Angelina Jolie had a double mastectomy, in case you hadn’t heard. How dare she remove those ticking time bombs from her chest, amiright? Like, hasn’t she learned by now that her body is public domain and we all get to vote on what she does with it? Sheesh, how selfish can ya get.
I have to say, I really disagree with how this cartoon is positioning Angelina Jolie’s very public choice to undergo a preventative double mastectomy. First and foremost, I don’t believe the issue is about Jolie’s agency surrounding her body - the op is absolutely correct in saying that Jolie does have the right to make whatever choice she would like concerning her body. However, her choice to do this is suggestive of a greater problem. The bodies increased medicalization is making “health” more of an individual’s responsibility than ever before. The era of neoliberalism has made it so bodies with breasts have to take it upon themselves to prevent cancer, rather than a collective effort between institutions and individuals to more actively and holistically look to preventing cancer entirely. Instead of focusing on what is causing cancer in the first place, the notion that a person needs to take it upon themselves to undergo incredibly expensive, potentially dangerous and invasive surgery is being glorified in this instance as the new and ethically “correct” thing to do.
Another aspect to understand here is privilege. Angelina Jolie has the privilege of paying the exorbitant fees to the nations best doctors to run the necessary genetic testing, have the multiple surgeries she likely has undergone to ensure that she remains looking physically “normative”, pay for the necessary medications and for the necessary care to ensure a speedy recovery. In todays market, with the current prices of both medical insurance and medical fees, Jolie is in a very unique socioeconomic position. So what does this say to other people with an 87% chance of breast cancer who find themselves in a different socioeconomic position? Should they make the financial sacrifices, on top of the others that they are surely making, in order to reduce their chances of breast cancer? Furthermore, what this cartoon is suggesting is that if a person has an 80% chance of any kind of health concern, that they should be encouraged to do the “necessary” thing to avoid that. So, since we all have a 100% chance of dying, should we all commit suicide? This may sound extreme and I am certainly not trivializing suicide by any means, but this cartoon is situating Jolie’s decision in a logic that suggests otherwise.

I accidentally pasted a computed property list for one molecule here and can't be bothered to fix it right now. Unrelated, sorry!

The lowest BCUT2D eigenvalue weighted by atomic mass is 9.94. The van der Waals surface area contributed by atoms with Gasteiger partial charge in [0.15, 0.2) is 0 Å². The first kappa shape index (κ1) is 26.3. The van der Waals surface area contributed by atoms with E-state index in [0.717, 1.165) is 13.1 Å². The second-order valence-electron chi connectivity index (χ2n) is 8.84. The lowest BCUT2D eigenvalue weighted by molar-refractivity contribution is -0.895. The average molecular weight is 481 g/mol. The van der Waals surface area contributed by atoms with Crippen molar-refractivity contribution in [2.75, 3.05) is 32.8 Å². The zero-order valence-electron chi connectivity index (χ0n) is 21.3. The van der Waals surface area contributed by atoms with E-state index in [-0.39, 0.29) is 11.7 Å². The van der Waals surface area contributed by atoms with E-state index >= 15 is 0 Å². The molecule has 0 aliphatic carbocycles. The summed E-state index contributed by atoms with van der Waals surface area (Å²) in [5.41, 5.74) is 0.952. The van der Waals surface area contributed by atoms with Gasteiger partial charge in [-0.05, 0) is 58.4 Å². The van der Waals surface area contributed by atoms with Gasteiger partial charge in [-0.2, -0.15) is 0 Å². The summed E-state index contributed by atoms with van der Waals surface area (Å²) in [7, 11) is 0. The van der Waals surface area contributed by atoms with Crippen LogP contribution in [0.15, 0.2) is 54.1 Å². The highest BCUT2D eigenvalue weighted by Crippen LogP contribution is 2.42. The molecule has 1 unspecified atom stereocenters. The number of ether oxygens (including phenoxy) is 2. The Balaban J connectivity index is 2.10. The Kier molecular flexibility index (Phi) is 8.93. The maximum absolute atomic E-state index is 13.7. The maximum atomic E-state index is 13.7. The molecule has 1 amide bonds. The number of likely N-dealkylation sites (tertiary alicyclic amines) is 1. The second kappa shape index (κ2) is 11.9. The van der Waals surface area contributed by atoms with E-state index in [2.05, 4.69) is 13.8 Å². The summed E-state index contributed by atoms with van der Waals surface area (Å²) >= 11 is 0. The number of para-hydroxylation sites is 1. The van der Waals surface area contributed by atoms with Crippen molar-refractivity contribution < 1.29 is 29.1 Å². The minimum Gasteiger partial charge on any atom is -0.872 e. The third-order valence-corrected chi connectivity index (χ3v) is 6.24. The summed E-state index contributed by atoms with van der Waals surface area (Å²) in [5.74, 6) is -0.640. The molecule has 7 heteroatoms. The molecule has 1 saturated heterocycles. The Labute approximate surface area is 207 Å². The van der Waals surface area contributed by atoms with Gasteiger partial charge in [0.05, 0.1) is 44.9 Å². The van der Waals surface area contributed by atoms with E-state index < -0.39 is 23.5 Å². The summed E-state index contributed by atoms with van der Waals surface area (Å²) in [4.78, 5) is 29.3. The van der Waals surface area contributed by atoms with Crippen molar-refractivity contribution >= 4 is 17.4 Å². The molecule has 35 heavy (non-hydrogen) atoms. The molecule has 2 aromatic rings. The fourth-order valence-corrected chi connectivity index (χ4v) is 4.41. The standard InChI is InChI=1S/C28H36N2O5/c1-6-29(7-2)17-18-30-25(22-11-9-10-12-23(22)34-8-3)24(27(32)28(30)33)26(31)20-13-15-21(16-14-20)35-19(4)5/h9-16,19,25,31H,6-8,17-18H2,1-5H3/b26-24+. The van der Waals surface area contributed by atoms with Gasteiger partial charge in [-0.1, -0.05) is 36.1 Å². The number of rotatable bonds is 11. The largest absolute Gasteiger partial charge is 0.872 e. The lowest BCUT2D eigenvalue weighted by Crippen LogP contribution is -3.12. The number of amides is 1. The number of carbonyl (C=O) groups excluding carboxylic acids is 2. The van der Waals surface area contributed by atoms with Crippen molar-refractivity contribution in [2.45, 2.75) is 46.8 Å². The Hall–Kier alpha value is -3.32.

If a person has a high chance of any kind of cancer, should they too remove that part of the body, if living is still possible after its removal? Preventative lymph node removal, preventative ovarian removal, preventative testicular removal? I think this a travesty in many ways. As I said before, why does the responsibility of ones health fall upon the shoulders of the individual when it is much more than just genetics that are contributing to our increased cancer rates? Why isn’t there a greater focus on the environment? On our corrupt food supply? On pollution? On the leading causes of stress and fatigue, all of which are contributing factors to death.
This isn’t about Angelina Jolie’s individual decision (which, however, I would argue that we do have the right to analyze as she has very publicly positioned her choice as one that is in alignment with her work as an activist) for me its about the continued discourse around health, privilege and the neoliberal notion of individual responsibility continuing to create health narratives that encourages people to internalize notions of health and quality of life, rather than do what desperately needs to done, and that is radically change the way we are currently existing on this planet, radically change the way we are approaching “solutions” and begin to recognize collective responsibilities, removing ourselves from ahistorical analyses of health statistics, looking directly at the way in which neoliberal capitalism and globalization are absolutely contributing to poor health internationally, and radically change knowledge production, particularly around health.